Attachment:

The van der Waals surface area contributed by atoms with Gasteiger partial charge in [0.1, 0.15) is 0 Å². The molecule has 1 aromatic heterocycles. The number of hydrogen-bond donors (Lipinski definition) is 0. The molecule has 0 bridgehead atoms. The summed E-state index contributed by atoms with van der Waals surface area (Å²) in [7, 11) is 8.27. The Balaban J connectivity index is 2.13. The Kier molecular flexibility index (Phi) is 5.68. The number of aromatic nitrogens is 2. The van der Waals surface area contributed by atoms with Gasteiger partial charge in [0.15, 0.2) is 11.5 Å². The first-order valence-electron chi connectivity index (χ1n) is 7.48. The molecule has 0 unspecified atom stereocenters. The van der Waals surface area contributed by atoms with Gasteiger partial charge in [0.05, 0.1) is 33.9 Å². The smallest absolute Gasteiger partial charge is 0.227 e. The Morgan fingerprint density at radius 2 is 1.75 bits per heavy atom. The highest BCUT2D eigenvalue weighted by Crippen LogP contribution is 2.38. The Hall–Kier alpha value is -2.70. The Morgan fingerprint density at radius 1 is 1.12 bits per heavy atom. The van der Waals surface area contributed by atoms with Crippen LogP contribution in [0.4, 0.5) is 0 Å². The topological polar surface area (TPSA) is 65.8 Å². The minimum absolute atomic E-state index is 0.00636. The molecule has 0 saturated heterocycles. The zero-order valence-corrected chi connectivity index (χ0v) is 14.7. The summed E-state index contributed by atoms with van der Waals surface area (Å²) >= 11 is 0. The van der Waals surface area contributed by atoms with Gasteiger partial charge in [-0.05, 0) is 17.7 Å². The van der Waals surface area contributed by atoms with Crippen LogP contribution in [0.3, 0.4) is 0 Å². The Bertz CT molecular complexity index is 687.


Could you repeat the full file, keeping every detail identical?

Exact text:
The van der Waals surface area contributed by atoms with Gasteiger partial charge in [0.1, 0.15) is 0 Å². The molecule has 1 aromatic heterocycles. The number of hydrogen-bond donors (Lipinski definition) is 0. The molecule has 0 bridgehead atoms. The summed E-state index contributed by atoms with van der Waals surface area (Å²) in [7, 11) is 8.27. The Balaban J connectivity index is 2.13. The Kier molecular flexibility index (Phi) is 5.68. The number of aromatic nitrogens is 2. The van der Waals surface area contributed by atoms with Gasteiger partial charge in [0.15, 0.2) is 11.5 Å². The first-order valence-electron chi connectivity index (χ1n) is 7.48. The molecule has 0 unspecified atom stereocenters. The van der Waals surface area contributed by atoms with Gasteiger partial charge in [0.05, 0.1) is 33.9 Å². The smallest absolute Gasteiger partial charge is 0.227 e. The Morgan fingerprint density at radius 2 is 1.75 bits per heavy atom. The highest BCUT2D eigenvalue weighted by Crippen LogP contribution is 2.38. The Hall–Kier alpha value is -2.70. The Morgan fingerprint density at radius 1 is 1.12 bits per heavy atom. The van der Waals surface area contributed by atoms with Crippen LogP contribution in [0.4, 0.5) is 0 Å². The topological polar surface area (TPSA) is 65.8 Å². The minimum absolute atomic E-state index is 0.00636. The molecule has 0 saturated heterocycles. The zero-order valence-corrected chi connectivity index (χ0v) is 14.7. The summed E-state index contributed by atoms with van der Waals surface area (Å²) >= 11 is 0. The van der Waals surface area contributed by atoms with Gasteiger partial charge in [-0.05, 0) is 17.7 Å². The van der Waals surface area contributed by atoms with Crippen LogP contribution in [0.3, 0.4) is 0 Å². The Bertz CT molecular complexity index is 687.